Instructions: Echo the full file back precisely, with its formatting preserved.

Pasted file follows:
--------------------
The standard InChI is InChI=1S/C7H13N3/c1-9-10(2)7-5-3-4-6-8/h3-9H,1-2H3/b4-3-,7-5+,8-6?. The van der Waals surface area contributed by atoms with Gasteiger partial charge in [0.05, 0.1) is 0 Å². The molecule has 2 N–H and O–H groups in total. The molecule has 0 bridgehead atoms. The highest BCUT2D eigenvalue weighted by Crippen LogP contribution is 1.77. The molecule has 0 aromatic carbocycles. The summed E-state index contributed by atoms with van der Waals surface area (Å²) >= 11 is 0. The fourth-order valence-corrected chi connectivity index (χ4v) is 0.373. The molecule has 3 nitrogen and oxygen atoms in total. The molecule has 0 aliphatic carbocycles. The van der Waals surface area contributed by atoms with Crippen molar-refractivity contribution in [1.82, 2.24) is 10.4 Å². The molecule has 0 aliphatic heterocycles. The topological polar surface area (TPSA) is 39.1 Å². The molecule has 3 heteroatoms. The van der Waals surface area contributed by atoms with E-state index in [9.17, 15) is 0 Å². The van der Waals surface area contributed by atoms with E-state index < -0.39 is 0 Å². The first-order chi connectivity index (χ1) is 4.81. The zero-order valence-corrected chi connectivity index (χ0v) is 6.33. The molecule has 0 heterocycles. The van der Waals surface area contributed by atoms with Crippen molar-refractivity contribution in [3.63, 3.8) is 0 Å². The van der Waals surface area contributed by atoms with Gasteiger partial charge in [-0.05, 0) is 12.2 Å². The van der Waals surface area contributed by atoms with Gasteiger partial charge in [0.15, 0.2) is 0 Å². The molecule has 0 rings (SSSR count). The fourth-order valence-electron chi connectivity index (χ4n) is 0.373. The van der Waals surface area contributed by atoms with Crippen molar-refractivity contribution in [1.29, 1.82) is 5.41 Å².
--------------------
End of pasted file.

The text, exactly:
The standard InChI is InChI=1S/C7H13N3/c1-9-10(2)7-5-3-4-6-8/h3-9H,1-2H3/b4-3-,7-5+,8-6?. The van der Waals surface area contributed by atoms with Gasteiger partial charge in [0.05, 0.1) is 0 Å². The molecule has 2 N–H and O–H groups in total. The molecule has 0 bridgehead atoms. The highest BCUT2D eigenvalue weighted by Crippen LogP contribution is 1.77. The molecule has 0 aromatic carbocycles. The summed E-state index contributed by atoms with van der Waals surface area (Å²) >= 11 is 0. The fourth-order valence-corrected chi connectivity index (χ4v) is 0.373. The molecule has 3 nitrogen and oxygen atoms in total. The molecule has 0 aliphatic carbocycles. The van der Waals surface area contributed by atoms with Crippen molar-refractivity contribution in [1.82, 2.24) is 10.4 Å². The molecule has 0 aliphatic heterocycles. The topological polar surface area (TPSA) is 39.1 Å². The molecule has 3 heteroatoms. The van der Waals surface area contributed by atoms with E-state index in [9.17, 15) is 0 Å². The van der Waals surface area contributed by atoms with E-state index < -0.39 is 0 Å². The first-order chi connectivity index (χ1) is 4.81. The zero-order valence-corrected chi connectivity index (χ0v) is 6.33. The molecule has 0 heterocycles. The van der Waals surface area contributed by atoms with Crippen molar-refractivity contribution in [3.63, 3.8) is 0 Å². The van der Waals surface area contributed by atoms with Gasteiger partial charge in [-0.05, 0) is 12.2 Å². The van der Waals surface area contributed by atoms with Gasteiger partial charge in [0.15, 0.2) is 0 Å². The molecule has 0 rings (SSSR count). The fourth-order valence-electron chi connectivity index (χ4n) is 0.373. The van der Waals surface area contributed by atoms with Crippen molar-refractivity contribution in [1.29, 1.82) is 5.41 Å².